The Government’s position that the Law of War applies to the use of lethal force abroad outside of armed conflict, and that compliance with the Law of War satisfies any obligations which apply under human rights law, is based on a misconception about the legal frameworks that apply outside of armed conflict. In an armed conflict, it is correct to say that compliance with the Law of War is likely to meet the State’s human rights law obligations, because in situations of armed conflict those obligations are interpreted in the light of the lower standards of the Law of War. Outside of armed conflict, however, the Law of War, by definition, does not apply. What applies is human rights law, and in particular the right to life in Article 2 of the European Convention on Human Rights (ECHR). We recommend that the Government, in its response to our Report, makes clear its view about the law which would apply were it to use lethal force outside of armed conflict: does it accept that the Law of War, by definition, does not apply, and that the higher standards of human rights law apply?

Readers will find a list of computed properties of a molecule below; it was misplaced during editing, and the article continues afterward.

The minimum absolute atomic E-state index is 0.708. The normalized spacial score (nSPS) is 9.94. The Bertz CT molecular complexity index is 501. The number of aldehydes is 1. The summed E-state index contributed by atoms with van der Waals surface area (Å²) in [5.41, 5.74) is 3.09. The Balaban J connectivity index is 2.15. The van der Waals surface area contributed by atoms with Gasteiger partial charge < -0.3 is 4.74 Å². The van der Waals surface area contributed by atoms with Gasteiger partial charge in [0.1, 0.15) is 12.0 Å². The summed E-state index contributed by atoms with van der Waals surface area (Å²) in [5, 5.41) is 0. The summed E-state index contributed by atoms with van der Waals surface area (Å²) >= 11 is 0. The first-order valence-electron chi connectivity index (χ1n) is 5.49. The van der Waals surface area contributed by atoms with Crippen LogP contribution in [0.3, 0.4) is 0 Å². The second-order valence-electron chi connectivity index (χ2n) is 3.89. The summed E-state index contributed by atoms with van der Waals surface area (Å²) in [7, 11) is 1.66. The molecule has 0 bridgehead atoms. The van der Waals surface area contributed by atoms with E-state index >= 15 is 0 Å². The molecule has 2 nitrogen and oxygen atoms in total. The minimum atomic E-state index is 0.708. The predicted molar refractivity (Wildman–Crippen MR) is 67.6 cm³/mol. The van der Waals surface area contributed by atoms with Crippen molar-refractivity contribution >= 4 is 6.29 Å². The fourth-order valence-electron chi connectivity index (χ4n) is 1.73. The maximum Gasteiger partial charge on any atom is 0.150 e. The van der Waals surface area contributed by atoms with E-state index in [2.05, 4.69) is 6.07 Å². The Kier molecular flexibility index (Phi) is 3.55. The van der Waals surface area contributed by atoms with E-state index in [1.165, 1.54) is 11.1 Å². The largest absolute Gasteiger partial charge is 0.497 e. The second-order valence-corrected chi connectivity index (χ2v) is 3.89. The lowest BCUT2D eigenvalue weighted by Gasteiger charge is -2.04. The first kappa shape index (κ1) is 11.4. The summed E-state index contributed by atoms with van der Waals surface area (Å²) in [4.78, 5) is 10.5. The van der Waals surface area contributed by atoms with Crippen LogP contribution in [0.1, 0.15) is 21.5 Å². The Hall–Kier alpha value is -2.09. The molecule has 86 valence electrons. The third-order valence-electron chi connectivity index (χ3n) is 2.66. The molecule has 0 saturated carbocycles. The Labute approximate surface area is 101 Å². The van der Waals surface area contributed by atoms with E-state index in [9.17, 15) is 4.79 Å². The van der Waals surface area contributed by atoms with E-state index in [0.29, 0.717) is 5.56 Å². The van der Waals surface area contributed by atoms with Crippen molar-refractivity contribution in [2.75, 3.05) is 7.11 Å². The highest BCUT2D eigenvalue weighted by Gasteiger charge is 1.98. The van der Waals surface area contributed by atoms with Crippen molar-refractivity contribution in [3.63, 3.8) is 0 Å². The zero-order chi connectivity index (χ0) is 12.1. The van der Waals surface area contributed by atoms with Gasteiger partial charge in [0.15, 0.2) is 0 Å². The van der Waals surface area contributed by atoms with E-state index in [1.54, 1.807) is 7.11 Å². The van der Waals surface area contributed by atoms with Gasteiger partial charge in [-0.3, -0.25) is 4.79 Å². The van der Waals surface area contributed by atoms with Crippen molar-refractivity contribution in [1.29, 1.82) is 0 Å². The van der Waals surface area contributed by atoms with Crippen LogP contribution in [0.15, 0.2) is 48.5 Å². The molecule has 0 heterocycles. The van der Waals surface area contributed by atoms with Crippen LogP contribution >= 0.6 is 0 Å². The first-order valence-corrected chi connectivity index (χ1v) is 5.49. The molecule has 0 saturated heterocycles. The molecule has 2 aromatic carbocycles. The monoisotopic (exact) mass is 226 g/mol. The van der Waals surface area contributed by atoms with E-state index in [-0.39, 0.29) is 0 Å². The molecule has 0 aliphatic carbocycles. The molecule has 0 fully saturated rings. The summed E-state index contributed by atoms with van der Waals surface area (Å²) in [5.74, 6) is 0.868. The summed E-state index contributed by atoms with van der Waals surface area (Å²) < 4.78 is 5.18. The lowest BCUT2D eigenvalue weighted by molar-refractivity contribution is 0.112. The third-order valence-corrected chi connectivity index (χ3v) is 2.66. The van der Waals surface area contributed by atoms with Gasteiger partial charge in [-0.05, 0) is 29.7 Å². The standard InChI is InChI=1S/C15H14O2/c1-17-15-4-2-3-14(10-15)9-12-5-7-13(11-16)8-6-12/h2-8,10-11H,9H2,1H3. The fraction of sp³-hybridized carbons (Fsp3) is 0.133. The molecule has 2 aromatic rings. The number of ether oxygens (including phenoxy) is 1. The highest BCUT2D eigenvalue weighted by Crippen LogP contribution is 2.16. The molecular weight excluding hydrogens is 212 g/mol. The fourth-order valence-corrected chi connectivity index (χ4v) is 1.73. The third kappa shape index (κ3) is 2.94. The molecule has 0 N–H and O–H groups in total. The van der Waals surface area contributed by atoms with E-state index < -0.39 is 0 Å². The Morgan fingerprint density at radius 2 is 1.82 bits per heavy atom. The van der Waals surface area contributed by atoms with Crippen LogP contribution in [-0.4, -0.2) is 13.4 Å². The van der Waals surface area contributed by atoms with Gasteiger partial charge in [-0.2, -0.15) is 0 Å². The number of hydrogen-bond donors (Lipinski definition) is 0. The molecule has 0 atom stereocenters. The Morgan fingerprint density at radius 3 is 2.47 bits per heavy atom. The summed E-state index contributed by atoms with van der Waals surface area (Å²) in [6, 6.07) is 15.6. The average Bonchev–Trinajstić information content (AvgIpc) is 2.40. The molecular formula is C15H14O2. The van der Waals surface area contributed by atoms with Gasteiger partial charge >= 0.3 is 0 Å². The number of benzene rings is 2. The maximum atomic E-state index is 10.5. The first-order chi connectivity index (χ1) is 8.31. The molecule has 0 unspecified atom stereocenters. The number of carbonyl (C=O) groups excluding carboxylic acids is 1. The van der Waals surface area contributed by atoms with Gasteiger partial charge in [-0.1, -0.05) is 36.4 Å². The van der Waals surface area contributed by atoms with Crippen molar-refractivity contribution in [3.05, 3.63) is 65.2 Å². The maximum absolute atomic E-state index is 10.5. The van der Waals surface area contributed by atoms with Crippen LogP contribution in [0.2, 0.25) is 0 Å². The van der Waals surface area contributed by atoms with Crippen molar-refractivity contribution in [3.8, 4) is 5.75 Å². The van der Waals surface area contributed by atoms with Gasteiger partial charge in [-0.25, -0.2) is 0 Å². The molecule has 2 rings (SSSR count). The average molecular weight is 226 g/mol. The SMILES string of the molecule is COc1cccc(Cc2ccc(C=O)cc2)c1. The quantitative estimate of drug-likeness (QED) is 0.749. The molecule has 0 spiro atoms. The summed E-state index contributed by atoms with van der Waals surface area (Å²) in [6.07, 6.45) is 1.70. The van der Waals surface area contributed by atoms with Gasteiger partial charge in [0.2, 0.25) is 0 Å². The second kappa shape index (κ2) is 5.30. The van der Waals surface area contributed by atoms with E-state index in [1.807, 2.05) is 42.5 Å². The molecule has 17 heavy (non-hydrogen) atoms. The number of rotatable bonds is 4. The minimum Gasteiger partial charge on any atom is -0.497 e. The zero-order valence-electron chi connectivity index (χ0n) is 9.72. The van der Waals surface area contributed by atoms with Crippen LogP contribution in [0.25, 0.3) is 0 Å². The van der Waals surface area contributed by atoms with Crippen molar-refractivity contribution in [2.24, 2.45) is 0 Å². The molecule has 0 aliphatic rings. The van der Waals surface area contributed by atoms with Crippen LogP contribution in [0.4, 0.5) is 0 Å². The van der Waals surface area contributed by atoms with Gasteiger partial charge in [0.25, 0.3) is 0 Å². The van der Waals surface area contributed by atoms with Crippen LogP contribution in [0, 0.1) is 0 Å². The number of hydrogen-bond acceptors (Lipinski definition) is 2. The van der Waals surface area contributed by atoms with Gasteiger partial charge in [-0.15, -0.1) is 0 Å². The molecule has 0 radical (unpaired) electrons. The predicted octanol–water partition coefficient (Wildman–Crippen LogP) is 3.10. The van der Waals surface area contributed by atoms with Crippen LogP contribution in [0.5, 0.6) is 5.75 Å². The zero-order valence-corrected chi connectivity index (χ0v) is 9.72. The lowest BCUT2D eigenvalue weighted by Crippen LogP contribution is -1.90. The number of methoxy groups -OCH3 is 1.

The fact that the ECHR, not the Law of War, applies to the use of lethal force outside of armed conflict does not, however, unduly restrict the Government’s ability to protect the UK from terrorism. In the Government’s example of the circumstances in which it might use lethal force abroad outside armed conflict (as a last resort, where the Government has intelligence that there is a direct and imminent threat to the UK and there is no other way of preventing that threat), the ECHR would not only permit but positively require the use of lethal force by the Government. The ECHR imposes a positive obligation on the State to protect life, including by taking effective preventive measures against a real and immediate risk to life from a terrorist attack. There is also inherent flexibility in the concepts of necessity and proportionality, which have to be applied realistically having regard to the nature of the threat from terrorism which is being countered. It would be helpful if the Government spelt out its interpretation of what the right to life in Article 2 ECHR requires in this particular context, in accordance with the principle of subsidiarity. We ask the Government to clarify in particular its recognition that the use of force to protect life must be no more than is absolutely necessary, and its understanding of that requirement in the new context, having regard to the nature of the threat posed by ISIL/Da’esh.